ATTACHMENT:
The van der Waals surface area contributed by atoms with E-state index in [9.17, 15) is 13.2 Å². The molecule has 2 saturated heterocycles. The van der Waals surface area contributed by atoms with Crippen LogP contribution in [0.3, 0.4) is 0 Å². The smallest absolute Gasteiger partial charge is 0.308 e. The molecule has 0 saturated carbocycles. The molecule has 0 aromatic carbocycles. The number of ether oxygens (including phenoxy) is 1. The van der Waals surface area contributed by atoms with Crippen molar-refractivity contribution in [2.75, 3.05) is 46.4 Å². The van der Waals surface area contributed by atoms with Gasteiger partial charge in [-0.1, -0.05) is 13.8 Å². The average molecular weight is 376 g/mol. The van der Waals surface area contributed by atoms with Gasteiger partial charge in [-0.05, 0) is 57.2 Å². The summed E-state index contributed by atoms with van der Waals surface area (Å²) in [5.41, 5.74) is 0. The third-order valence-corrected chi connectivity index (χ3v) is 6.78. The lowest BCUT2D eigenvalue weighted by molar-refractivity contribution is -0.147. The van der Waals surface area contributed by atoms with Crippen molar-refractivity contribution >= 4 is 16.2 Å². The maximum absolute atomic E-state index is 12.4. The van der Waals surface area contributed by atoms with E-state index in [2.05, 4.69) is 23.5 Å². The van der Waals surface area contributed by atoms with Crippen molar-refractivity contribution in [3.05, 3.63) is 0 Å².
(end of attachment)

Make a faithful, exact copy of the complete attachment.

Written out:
The van der Waals surface area contributed by atoms with E-state index in [9.17, 15) is 13.2 Å². The molecule has 2 saturated heterocycles. The van der Waals surface area contributed by atoms with Crippen LogP contribution in [0.3, 0.4) is 0 Å². The smallest absolute Gasteiger partial charge is 0.308 e. The molecule has 0 saturated carbocycles. The molecule has 0 aromatic carbocycles. The number of ether oxygens (including phenoxy) is 1. The van der Waals surface area contributed by atoms with Crippen molar-refractivity contribution in [2.75, 3.05) is 46.4 Å². The van der Waals surface area contributed by atoms with Gasteiger partial charge in [-0.1, -0.05) is 13.8 Å². The average molecular weight is 376 g/mol. The van der Waals surface area contributed by atoms with Gasteiger partial charge in [-0.05, 0) is 57.2 Å². The summed E-state index contributed by atoms with van der Waals surface area (Å²) in [5.41, 5.74) is 0. The third-order valence-corrected chi connectivity index (χ3v) is 6.78. The lowest BCUT2D eigenvalue weighted by molar-refractivity contribution is -0.147. The van der Waals surface area contributed by atoms with Crippen molar-refractivity contribution >= 4 is 16.2 Å². The maximum absolute atomic E-state index is 12.4. The van der Waals surface area contributed by atoms with E-state index in [2.05, 4.69) is 23.5 Å². The van der Waals surface area contributed by atoms with Crippen molar-refractivity contribution in [3.05, 3.63) is 0 Å².